Eventually with enough practice with how Death Guard played with their latest book, I decided it was time to bite the plague-infested bullet and pick up ol’ Morty as a centerpiece. As one is like to do, I took my time on this bad boy and I think it turned out pretty nicely. I detailed a bit of my process in a previous How to Paint Everything article. Mortarion has served me very well on the table, typically sporting Gloaming Bloat to shut down anyone nearby who might have had a hope of putting in good damage with Overwatch or leveraging rerolls. Does he get blown off the table frequently? Yes, but he just as frequently serves as an dominating destructive force that leaves the enemy force reeling.
As I was determining how to bolster my offensive capability, I found that Foetid Bloat Drones with Fleshmowers are astoundingly good–who knew?! Oh, you did? Well, fine. These things are great and act as both a capable attacker as well as an objective defender thanks to Dark Cravings.
With the recent clarification to summoning rules not breaking detachment special abilities, I decided that adding in Epidemius to my competitive list was a solid move. The model is ancient by sculpting standards and it really shows, but the unit abilities when it comes to Nurgle Daemons are absolutely bonkers good in a Daemon Engine/Primarch scenario. After some searching, I managed to scrounge a pewter original from the internet, but it was missing its arms and the banner/flag top bitz. I did some sculpting and kitbashing to get the model into working order but some of the Nurgling models holding up the palanquin are very rough and I just couldn’t mentally commit to caring too much about how they ended up. I ended using a good amount of Nurgle-related stuff from the Skaven and Maggotkin AoS lines, adding a Plague Priest banner and book to the top and using some Nurgle’d-up poles from the Maggoth kit. I also tossed in a Nurgling from Mortarions kit and the flies from my second Foetid Bloat-drone model because I love those little guys and they add some character.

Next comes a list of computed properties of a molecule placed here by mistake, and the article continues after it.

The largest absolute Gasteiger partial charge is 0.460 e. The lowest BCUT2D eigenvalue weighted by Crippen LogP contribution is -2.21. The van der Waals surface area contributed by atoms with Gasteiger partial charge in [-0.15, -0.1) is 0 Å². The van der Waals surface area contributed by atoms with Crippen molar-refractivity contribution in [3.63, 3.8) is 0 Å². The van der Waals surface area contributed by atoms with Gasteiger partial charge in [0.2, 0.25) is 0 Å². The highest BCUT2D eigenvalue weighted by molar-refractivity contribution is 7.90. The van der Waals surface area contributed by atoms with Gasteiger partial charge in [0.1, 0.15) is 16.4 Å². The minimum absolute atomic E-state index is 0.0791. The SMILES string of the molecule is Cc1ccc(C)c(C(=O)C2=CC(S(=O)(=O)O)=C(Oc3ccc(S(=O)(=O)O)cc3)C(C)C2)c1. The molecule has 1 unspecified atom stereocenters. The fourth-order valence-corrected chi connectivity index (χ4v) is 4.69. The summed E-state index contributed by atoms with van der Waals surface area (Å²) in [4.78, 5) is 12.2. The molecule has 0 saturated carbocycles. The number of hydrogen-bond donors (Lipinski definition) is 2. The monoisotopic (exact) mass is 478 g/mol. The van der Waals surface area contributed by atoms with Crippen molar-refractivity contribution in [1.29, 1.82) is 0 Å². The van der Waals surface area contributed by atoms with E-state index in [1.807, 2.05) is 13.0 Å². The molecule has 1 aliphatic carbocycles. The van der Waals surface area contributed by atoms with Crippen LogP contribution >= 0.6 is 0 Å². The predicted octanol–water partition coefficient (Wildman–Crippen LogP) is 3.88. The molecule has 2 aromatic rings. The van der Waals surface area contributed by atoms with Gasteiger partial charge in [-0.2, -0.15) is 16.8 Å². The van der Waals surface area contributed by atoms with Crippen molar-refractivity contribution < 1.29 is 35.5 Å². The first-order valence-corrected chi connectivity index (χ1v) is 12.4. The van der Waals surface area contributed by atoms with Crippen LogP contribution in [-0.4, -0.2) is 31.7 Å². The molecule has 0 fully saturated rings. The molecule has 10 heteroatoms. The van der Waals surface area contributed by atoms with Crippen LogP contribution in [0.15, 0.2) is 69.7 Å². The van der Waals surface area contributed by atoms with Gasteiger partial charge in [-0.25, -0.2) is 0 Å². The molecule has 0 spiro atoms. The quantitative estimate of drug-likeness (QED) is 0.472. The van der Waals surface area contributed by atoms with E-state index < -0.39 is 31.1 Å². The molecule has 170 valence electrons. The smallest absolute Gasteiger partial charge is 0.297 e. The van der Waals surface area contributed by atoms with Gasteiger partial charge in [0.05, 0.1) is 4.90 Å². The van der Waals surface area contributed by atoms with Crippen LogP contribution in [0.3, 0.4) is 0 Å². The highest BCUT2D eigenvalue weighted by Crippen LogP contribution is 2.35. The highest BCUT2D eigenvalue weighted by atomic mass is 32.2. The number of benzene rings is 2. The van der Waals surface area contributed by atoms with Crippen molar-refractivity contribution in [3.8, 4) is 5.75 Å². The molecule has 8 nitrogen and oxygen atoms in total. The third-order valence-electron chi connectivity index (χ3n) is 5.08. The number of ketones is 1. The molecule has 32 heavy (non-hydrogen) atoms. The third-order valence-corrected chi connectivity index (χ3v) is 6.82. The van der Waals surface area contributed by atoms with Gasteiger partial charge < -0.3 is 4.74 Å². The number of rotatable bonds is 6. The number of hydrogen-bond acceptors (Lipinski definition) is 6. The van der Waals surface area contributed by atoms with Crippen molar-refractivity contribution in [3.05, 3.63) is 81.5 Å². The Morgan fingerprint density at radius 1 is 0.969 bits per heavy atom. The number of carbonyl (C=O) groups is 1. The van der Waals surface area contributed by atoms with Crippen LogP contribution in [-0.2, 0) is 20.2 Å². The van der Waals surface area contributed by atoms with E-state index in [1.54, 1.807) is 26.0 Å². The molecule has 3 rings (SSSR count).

As it stands currently, here’s my 2000pt competitive list in all it’s poorly-photographed glory:
Honestly I’m pretty satisfied with where I sit with my Death Guard at the moment. That said, every single Death Guard release GW has managed to knock it out of the park in terms of models and rules so I’m pretty optimistic that I’ll be revisiting these “fine” fellows eventually. I *might* pick up a Lord of Virulence model just to have it at some point, but the Lord of Contagion is still my fav so I can hold off on that as my hobby-mind wanders elsewhere.
Here’s a healthy sampling of the other Death Guard models I have on my shelf itching (likely with lice) for battle:
Have any questions or feedback? Drop us a note in the comments below or email us at email@example.com.